Disease X: Will we see the feared viral threat this year?

Dr Amir Khan discusses 'variant proof' coronavirus vaccine

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As cases of COVID-19 began to decline as the UK entered spring, many hoped this would be the last the country would see of viruses before the autumn. This has not been the case. Since the spring, monkeypox and polio have both arisen and begun spreading among the population causing concern among health experts and officials. These viruses are not the only viruses with the potential to go viral; so too could Disease X. Professor Denis Kinane of Cignpost Diagnostics sat down to talk to Express.co.uk about the virus.

It is important to say Disease X is not an actual disease rather, says Professor Kinane, it is “the classification given to as yet unknown pathogens that have the potential to cause a serious international pandemic but is currently unknown to cause human disease”.

COVID-19, also known as SARS Co-V2, was one such Disease X, but one which became a reality.

Kinane adds that: “Disease X occupies a spot on the WHO’s priority pathogen list alongside Covid-19, Ebola, Zika, and the Middle East respiratory syndrome coronavirus (MERS-CoV) and Severe Acute Respiratory Syndrome (SARS).”

It is, in short, the next pandemic which hasn’t yet happened.

However, it is a virus which, in much the same way the protagonists work in Christopher Nolan’s TENET, be prevented before it occurs through sanitation, testing, and other viral control measures.

From diseases yet to happen to those which are happening and the return of polio to the UK for the first time since 1984.

In the 20th century polio was known to cause paralysis and death in some children; the question is whether the 21st century will see the return of similar tragedies.

Of polio Professor Kinane says: “The re-emergence of polio during random sampling exercises in London cannot be classed as a serious concern due to the high level of vaccination against the disease in the UK.”

Polio should not be ruled out as a threat however adds Kinane: “All children in the UK are offered five doses of the highly effective Salk polio vaccine during their childhood. However, according to data, vaccine uptake has been low in certain areas in London, and it is this vulnerable part of the population that can be at risk from polio.”

Despite the threat from polio, there is a widely used vaccine available which children and adults can be given to reduce the spread.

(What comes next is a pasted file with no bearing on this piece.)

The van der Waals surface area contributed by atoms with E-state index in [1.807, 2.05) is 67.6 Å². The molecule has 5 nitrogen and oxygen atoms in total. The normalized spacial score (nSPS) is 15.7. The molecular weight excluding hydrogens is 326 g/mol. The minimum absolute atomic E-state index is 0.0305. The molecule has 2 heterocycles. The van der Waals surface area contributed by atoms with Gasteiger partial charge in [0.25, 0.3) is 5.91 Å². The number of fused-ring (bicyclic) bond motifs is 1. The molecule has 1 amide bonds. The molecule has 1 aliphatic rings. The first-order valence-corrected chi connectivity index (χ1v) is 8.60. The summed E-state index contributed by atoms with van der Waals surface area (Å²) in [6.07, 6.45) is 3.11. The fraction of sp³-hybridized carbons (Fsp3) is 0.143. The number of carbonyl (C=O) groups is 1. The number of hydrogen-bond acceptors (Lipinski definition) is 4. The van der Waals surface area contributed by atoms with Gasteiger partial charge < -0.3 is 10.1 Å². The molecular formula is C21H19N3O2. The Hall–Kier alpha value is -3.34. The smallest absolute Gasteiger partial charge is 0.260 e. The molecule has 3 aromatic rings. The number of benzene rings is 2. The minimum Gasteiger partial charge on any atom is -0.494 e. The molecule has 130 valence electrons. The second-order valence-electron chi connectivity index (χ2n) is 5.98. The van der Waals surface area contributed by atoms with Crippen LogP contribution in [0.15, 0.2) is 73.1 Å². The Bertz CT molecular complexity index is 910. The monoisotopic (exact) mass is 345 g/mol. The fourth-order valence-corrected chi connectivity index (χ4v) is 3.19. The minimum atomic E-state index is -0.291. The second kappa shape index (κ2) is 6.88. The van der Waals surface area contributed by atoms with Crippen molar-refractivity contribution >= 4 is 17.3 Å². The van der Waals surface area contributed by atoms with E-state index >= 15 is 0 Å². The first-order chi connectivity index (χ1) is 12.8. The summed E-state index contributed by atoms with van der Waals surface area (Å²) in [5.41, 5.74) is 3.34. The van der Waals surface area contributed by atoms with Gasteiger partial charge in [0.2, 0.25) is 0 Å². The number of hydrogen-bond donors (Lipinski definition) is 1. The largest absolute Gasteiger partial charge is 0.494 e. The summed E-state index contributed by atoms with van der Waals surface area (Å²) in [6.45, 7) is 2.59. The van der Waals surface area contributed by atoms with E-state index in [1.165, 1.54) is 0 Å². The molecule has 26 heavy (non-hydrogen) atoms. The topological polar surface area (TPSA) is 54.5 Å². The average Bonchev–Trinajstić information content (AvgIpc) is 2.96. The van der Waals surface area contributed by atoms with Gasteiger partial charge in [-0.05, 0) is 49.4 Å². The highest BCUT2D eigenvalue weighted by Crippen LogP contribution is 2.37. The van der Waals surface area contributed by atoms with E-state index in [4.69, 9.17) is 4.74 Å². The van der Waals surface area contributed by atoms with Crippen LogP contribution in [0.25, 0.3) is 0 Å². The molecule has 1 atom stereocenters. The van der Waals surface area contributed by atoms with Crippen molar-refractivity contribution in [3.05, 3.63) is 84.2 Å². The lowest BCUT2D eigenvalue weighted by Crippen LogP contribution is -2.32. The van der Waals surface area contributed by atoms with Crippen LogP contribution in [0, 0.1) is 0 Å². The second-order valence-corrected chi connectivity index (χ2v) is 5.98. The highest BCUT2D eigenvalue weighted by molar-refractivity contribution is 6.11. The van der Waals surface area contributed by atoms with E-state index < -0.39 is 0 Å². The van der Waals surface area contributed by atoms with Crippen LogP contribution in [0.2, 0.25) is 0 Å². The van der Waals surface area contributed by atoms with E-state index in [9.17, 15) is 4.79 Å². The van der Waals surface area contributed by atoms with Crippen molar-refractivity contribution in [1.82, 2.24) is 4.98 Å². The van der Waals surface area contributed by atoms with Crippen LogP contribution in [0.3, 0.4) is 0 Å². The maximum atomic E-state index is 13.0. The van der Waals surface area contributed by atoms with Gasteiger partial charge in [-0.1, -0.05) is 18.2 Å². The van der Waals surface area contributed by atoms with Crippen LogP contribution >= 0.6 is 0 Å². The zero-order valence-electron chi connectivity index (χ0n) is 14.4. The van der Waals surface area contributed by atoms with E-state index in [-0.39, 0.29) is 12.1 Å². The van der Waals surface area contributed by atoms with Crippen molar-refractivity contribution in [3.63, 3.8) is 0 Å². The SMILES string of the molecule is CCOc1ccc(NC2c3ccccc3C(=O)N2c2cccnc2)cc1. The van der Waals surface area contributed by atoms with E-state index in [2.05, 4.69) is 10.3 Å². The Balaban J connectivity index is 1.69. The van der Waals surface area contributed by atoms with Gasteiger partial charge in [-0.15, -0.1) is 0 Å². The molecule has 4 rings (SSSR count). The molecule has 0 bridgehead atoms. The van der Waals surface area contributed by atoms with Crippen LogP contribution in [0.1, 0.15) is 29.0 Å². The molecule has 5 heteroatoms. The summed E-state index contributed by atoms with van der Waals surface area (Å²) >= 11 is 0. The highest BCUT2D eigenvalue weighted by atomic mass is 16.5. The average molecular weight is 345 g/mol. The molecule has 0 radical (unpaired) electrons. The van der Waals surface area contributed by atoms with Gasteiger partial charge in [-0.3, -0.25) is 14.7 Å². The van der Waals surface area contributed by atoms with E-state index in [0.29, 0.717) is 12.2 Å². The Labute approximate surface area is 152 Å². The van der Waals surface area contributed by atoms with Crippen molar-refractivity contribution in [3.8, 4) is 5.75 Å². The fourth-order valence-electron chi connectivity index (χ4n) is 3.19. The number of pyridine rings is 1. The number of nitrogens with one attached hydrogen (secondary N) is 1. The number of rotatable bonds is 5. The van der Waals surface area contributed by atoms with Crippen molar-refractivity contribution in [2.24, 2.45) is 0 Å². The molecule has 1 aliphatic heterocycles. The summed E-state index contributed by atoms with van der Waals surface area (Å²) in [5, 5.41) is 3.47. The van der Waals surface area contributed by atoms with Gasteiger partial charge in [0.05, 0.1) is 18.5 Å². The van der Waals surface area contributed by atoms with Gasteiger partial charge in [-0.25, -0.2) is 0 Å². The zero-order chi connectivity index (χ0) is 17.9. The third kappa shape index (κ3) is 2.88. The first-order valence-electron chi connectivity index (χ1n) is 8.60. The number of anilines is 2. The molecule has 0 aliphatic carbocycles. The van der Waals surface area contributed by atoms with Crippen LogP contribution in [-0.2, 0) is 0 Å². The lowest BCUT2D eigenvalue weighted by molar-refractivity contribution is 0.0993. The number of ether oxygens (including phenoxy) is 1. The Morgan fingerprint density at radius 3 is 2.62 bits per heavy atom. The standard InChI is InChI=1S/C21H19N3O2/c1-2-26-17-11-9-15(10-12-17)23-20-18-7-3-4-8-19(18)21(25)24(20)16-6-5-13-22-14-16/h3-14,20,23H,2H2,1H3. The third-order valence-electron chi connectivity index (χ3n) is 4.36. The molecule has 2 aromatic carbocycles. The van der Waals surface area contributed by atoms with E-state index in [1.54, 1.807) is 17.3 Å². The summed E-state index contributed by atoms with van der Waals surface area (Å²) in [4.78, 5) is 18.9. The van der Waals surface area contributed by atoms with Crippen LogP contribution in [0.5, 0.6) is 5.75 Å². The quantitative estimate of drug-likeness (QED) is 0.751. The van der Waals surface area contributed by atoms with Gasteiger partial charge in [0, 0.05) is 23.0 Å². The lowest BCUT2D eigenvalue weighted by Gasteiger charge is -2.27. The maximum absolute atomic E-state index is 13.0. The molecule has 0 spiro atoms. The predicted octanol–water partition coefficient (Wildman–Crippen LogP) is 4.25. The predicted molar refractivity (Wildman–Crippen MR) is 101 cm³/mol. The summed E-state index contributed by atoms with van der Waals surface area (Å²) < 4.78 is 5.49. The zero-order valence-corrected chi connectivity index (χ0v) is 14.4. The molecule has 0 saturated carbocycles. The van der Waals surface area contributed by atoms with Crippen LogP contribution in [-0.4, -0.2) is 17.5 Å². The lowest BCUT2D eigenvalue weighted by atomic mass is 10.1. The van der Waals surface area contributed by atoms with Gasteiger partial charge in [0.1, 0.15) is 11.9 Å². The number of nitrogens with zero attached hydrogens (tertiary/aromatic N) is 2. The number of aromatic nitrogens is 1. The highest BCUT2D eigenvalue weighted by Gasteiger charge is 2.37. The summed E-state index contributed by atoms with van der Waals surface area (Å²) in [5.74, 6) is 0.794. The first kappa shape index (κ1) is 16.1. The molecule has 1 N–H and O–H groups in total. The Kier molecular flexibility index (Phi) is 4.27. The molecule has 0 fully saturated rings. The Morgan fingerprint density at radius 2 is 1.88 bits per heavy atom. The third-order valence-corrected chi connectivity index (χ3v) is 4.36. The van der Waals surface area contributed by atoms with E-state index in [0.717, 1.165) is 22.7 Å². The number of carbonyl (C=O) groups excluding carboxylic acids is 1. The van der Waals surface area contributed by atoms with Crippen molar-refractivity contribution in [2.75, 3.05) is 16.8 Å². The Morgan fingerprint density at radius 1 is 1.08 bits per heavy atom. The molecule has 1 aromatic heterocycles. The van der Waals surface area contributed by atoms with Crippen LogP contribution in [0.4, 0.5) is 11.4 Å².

Kinane added: “The vaccine is widely available and free to take, and it is crucial that whoever has not been jabbed should take the vaccine immediately.

“While polio has been almost eradicated in most parts of the world, there are a few countries where it still has a serious impact on the population.”

Although the resurgence of polio is a worry for some health officials, it is far from the one of greatest concern.
Cases of coronavirus have begun to rise sharply in recent days, up 130 percent in the last three weeks; a new wave of COVID-19 is underway.

Professor Kinane says the wave is “largely being driven by the swift transmission of the Omicron BA.4 and BA.5 variants, particularly through ‘super spreader’ mass participation events like the Jubilee celebrations, the Glastonbury music festival, and the Wimbledon tennis championship”.

As well as large sporting events, the rise in case numbers has been driven by the removal of testing which means the UK is partially blinded to the changing viral landscape.

“Without the lack of a baseline surveillance system and the absence of a testing framework, we have very limited visibility on the virus’ mutation,” Kinane says.

Overall, it is a reminder that COVID-19 has not gone and is not a seasonal illness.

As a result, it is important people remain aware of the symptoms so they can get tested and self-isolate to protect others.

Symptoms of COVID-19, including BA.4 and BA.5, include:
• A high temperature
• A new, continuous cough
• A loss or change to your sense of smell or taste
• Shortness of breath
• Feeling tired or exhausted
• An aching body
• A headache
• A sore throat
• A blocked or runny nose
• Loss of appetite
• Diarrhoea
• Feeling or being sick.

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